The Battle over What is Sacred: Development Threatens City, Tribe Relationship

Still looking for an avenue to stop future growth on land they deem to be sacred, the Snoqualmie Tribe and the Save Snoqualmie save fallsFalls coalition plan to rally at Snoqualmie City Hall and address the city council during its Monday, October 12th meeting .

The rally coincides with National Indigenous Peoples’ Day, a holiday to honor Native American history and culture. The public is invited to join the coalition at 7PM for their rally to “save sacred Snoqualmie Falls and to protect clean water, forests and open spaces.”

According to a press release, the coalition also plans to request the city council reject a planned 175 home development, which it states is on “ancient burial grounds adjacent to Snoqualmie Falls.”

The land for the home development (includes 15% affordable housing) is owned by the Muckleshoot Tribe and is part of a bigger development agreement that also allows for a future Salish Lodge expansion – which the Muckleshoot Tribe also owns.

According to Snoqualmie Mayor Matt Larson, the home development is slated further north on Tokul Road, beyond the current upper Snoqualmie Falls parking lot and the future Salish expansion –  or “roughly 1/2 mile away and well out of view of the Falls” which is sacred to the Snoqualmie Tribe.

Controversial Tokul Roundabout

Since the City of Snoqualmie began the controversial Tokul Road roundabout project in June, the Save Snoqualmie Falls coalition has been working to stop the development project, calling on the city to stop bulldozing land sacred to the Snoqualmie Tribe.

The coalition feels the discovery of a prehistoric hunting point, estimated to be between 4,500 and 9,000 years old, should’ve halted construction.

According to the City of Snoqualmie, though, the artifact – located exactly in the middle of the large project with little to no encrusted and embedded clay and dirt – was deemed an isolated find by an outside archeologist and did not warrant further National Register eligibility, additional consultation or mitigation, or construction stoppage.

Government Relationship Threatened

Recently the Snoqualmie Tribe Council called out Mayor Larson over his statements they say mischaracterize the Tribe’s opposition to development of land surrounding the Falls and calls into question the Tribe and city’s relationship.

Larson contends during the two years of planning for the new housing development, and over a decade of roundabout planning, the Snoqualmie Tribe did not state the area was sacred burial grounds – and that accusation did not surface until the project was underway.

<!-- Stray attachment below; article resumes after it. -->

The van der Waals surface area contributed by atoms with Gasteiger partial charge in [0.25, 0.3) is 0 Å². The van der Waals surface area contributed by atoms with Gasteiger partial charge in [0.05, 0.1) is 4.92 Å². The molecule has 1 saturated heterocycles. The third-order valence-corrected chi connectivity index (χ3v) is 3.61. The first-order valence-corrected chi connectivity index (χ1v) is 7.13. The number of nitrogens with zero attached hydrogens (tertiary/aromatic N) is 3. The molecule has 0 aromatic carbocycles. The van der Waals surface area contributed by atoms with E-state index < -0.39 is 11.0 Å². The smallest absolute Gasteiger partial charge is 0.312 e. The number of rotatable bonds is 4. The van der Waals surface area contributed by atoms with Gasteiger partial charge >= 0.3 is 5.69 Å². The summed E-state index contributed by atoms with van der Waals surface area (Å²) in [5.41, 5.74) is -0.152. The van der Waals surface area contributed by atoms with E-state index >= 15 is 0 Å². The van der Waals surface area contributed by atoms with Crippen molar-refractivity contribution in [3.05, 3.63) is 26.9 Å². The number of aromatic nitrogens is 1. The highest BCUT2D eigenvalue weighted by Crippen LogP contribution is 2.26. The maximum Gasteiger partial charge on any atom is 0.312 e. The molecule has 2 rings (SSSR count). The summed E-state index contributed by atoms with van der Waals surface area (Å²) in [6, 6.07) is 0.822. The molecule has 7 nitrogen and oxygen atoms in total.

The Snoqualmie Tribe contends the Falls is a sacred site where members have been practicing cultural ceremonies for centuries – and for decades they have worked to protect the falls and nearby land, noting their past objection to the Falls Crossing development in 2000, where concerns were raised over the area also being a burial ground.

According to the City of Snoqualmie, the Falls Crossing development site and the Tokul development site both underwent similar archeological analysis and study. At the never built Falls Crossing site, which sits high on the south side of the Snoqualmie River, “prehistoric or historic evidence” was found, but no similar evidence was found at the Tokul site where the land surface was determined to have already been extensively disturbed by logging and road and power line construction several decades ago.

Traditional Cultural Property Boundary

Currently the federal government recognizes the Snoqualmie Tribe’s “Traditional Cultural Property” (TCP) as being the bowl of Snoqualmie Falls – and the roundabout is 1/4 mile away. Larson explained the Tribe is in the process of trying to expand their officially recognized TCP boundary to include any area from which the mist of the Falls is visible –  because that land is considered sacred.

Larson stated when the weather is right the mist is visible for half of the Valley, so the Tribe is working to expand its TCP by several miles. He added that the expansion did not include the site of the Snoqualmie Casino nor a potential adjacent hotel.

In any case, it seems the battle over land near Snoqualmie Falls will continue, but it does not appear the construction will stop.

Mayor Larson comment,  “No one would be served by stopping the project mid-way, leaving a large scar in the ground. Once completed and revegetated, this project will provide a much safer and more respectful and beautiful entrance to the Snoqualmie Falls. It will considerably reduce the amount of net paved surfaces and will pull a good bit of the current SR202 alignment away from the Falls and river.”

For more information on the Save Snoqualmie Falls coalition visit their Facebook page.  For more information on the Tokul Road Roundabout project visit the City of Snoqualmie website.








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  • in·dig·e·nous: originating or occurring naturally in a particular place; native.
    I’m “indigenous” to the valley and so was my Father, I don’t have a problem with the round about or the development of the areas around the Falls. Not my land, not my say, Happy Lief Erickson Day.

  • Living Snoqualmie